Indications for deactivation of ICD Continued use is inconsistent with patient goals Avoiding sudden death is no longer the goal Withdrawal of anti-arrhythmic medications Imminent death Deactivation is NOT a requirement for Hospice admission Deactivation is NOT a requirement prior to HIU transfer unless admission is for EOL
ICD and EOL: Guidelines for a Patient's request for withdrawal Mueller, P Mayo Clin Proc 2003;78:959-963 1. Pt needs decision-making capacity and attempts should be made to reverse any processes that could impair capacity 2. If no capacity, is there a HCP who will make decisions based on pt’s previously expressed goals/values or act in pt’s best interest? 3. Pt (or HCP) needs to be informed about nature of illness and its treatment and the alternatives to withdrawal
ICD and EOL: Guidelines for PATIENT request for withdrawal Mueller, P Mayo Clin Proc 2003 4. Before withdrawal explicit plans for palliative care should be made 5. If clinician conscientiously objects to the request, he/she should tell the patient and make arrangements for transfer of care. 6. If any ambiguity exists, consider having case reviewed by a colleague or a ethics consult.
Is ICD and DNR incompatible? “Striving to define ICD function as resuscitation or arrhythmia management is less important than efforts to clarify each patient’s goal of care and objectively assess whether the ICD serves that purpose.” Berger J Ann Intern Med 2005 Some pts are OK with their present QOL but would not want CPR due to concerns about potential loss of cognitive/functional status due to resuscitation, but if resuscitation had high likelihood of success (ie rapid internal cardioversion) that would be acceptable.
When should physicians suggest deactivation of ICD? Lewis W Am J Med 2006;119:892-896 Interdisciplinary strategy to address withdrawal of shock treatment in terminally ill patients Applied during EVERY routine device F/U visit until time of death Review of interim hx and if any new significant illness, discussion of prognosis occurred with pt and PMD If new illness was irreversible, then option of withdrawal was discussed RESULTS: Only 1/3 rd of patients were identified as “terminal”. Remaining 2/3 rd had rapid decline which prevented discussion of withdrawal and therefore got shocked closer to end of life.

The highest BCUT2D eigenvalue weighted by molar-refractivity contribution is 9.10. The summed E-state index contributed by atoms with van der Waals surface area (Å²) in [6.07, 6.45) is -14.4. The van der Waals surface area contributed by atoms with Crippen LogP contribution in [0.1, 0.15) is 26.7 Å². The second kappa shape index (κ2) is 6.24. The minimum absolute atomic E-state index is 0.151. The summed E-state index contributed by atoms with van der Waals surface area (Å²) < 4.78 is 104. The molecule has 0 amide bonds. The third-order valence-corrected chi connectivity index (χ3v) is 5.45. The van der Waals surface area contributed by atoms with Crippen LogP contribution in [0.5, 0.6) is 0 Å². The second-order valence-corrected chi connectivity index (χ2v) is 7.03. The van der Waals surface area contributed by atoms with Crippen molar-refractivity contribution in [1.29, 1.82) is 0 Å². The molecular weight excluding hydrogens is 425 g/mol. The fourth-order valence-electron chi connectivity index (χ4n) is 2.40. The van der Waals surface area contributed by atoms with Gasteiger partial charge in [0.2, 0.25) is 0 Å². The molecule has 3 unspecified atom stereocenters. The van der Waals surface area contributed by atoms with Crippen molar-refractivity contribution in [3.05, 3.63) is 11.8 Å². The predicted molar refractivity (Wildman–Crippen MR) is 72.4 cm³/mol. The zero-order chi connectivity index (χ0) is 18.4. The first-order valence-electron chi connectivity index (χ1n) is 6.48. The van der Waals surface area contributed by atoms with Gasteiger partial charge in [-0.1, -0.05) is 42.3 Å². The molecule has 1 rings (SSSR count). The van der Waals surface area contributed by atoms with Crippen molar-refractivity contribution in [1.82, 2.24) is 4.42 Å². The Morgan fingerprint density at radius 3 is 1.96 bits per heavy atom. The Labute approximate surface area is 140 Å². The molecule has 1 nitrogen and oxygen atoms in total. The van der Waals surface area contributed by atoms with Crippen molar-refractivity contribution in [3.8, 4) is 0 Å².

1. Discussion of about ICD should occur whenever goals of care are discussed. Ask what is patient’s understanding of his/her present condition? 2. Goals of care should be readdressed after each subsequent hospital admission, CHF exacerbation or shock received 3. Monitor for “milestones” of end-stage Becoming bedbound Significantly decreased intake of food and fluid Sleeping more hours of the day Treatment Guidelines for ICD
4. If antiarrhythmic drugs are discontinued, ICD deactivation needs to be discussed due to increased likelihood of increased # shocks 5. Educate patient and family about: ability to deactivate defib while maintaining pacer function non-invasive procedure done at home with a magnet disabling defib function will not CAUSE or HASTEN death-it will prevent shock if specific arrhythmia noted Disabling the defib will allow for touch/holding as death approaches 6. If decision is made to deactivate unit, obtain order from cardiologist or primary MD and notify device manufacturer who will make home visit within 24hrs.
New Frontier/Challenges Left ventricular assist devices (LVADs) as “destination therapy” for people ineligible for heart transplant Rogers J J Am Coll Cardiology 2007;50:741-747 Use of CRT (cardiac resynchronization therapy) in pts with NYHA Class IV CHF Report by ACC/AHA CHF Guidelines for Diagnosis and Management of Chronic Heart Failure in the Adult: “strong evidence to support use of CRT to improve symptoms, exercise capacity, quality of life, LVEF and survival and to decrease hospitalizations in patients with persistently symptomatic heart failure undergoing optimal medical management and who have cardiac dyssynchrony.
CHF Challenges CHF has high mortality rate and symptom burden New interventions are being developed daily Prognostic difficulties in CHF should not lead to “prognostic paralysis” Selman L Heart 2007;93:963-967 Preparation for crisis and discussion of GOC and treatment limitations in light of functional declines is imperative